It’s that aspect of design that makes this a truly different experience from any other Rogue-like or dungeon crawler on the market. Nathan goes on to describe how. “You arrive at an island and at the start it’s just this relatively small island but the depths to which you go down are very deep. Each layer has a whole bunch of rooms that are interconnected with a collection of new paths and dead ends. In that respect, it’s feels like the biggest, longest game that we’ve made so far. Achieving the goal of the game is near impossible to get in a single life. So part of it is building upon the successes and achievements of your past lives and part of that requires you to have a process, and that process means that there’s a lot of investment. I mean, you could just pick it up and slash around. It’s cool; it’s fun to play it in an easier mode. But if you get serious about the game, there is a ton to find. It might not be as long as Clash of Heroes—which is an old game we made and it’s like 20 hours of gameplay—but you will play Below for longer than that because you need to build, you need to learn, you need to grow as a player, but you also need to explore as the character.”
And Nathan means explore. Players must explore their way through the map, the system, the narrative, the controls, everything. To facilitate this, Capybara decided to go big—literally. Below uses the ubiquity of high fidelity 1080p to create a sense of scale that’s completely unexpected from a typical roguelike.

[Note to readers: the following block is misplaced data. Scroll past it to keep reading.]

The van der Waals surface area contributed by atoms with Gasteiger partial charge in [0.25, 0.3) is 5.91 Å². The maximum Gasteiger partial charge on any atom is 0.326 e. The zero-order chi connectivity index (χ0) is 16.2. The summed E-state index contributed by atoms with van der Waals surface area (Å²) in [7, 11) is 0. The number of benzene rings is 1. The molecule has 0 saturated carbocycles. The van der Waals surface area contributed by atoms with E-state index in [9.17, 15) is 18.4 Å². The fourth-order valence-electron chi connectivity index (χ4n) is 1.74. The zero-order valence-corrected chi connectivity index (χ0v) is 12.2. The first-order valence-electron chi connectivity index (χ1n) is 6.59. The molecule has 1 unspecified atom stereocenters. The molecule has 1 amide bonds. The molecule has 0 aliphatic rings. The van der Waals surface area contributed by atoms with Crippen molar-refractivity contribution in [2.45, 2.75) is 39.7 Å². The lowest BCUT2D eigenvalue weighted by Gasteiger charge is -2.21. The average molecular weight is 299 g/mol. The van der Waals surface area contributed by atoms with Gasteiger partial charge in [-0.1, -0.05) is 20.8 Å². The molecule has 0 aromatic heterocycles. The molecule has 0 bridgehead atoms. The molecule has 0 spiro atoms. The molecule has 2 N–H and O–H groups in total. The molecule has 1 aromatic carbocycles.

“Instead of going in closer and higher rez, we zoom out and create a sense of scale that’s completely different to remind the player that you are tiny and feeble and one mistake away from death. But also to allow for the game to have dungeons exist on a single screen, which is, if you didn’t have that high resolution, it would be so much harder to cram so much content into a single 1080p screen worth of stuff. This zoomed out is us trying to think about these thematic things but also, let’s look at a sword and shield dungeon-crawler from a different perspective, by pulling the camera away. And we’re a very aesthetically driven studio. We love making games that look different and this was a huge challenge. It is different and that is important in a video game nowadays, for it to not look like something they’ve already seen.”
But creating something of that scale is not without its challenges, Nathan tells us. “This game has taken us a long time to make and a huge part of that is experimenting with how to—aesthetically and narratively and gameplay-wise and platform wise and everything—deal with all of that. “
Although there is still no definitive date, Below is expected to be released this summer on Steam and XBox One. Despite this, there is a large community of fans who are still eager to dive into it, anxious to see just how Capybara has pushed the envelope this time.
“We hope that people are still excited about it because we’re still excited about it,” Nathan tells us with obvious enthusiasm. “It’s hard to talk about a game for as long as we’ve talked about it—for over three years. For us, it’s about building something that can support a community of people that are interested in finding out all of the little secrets and the nooks and crannies of it. I like to play it, so at least that’s one person who’s stoked about it.”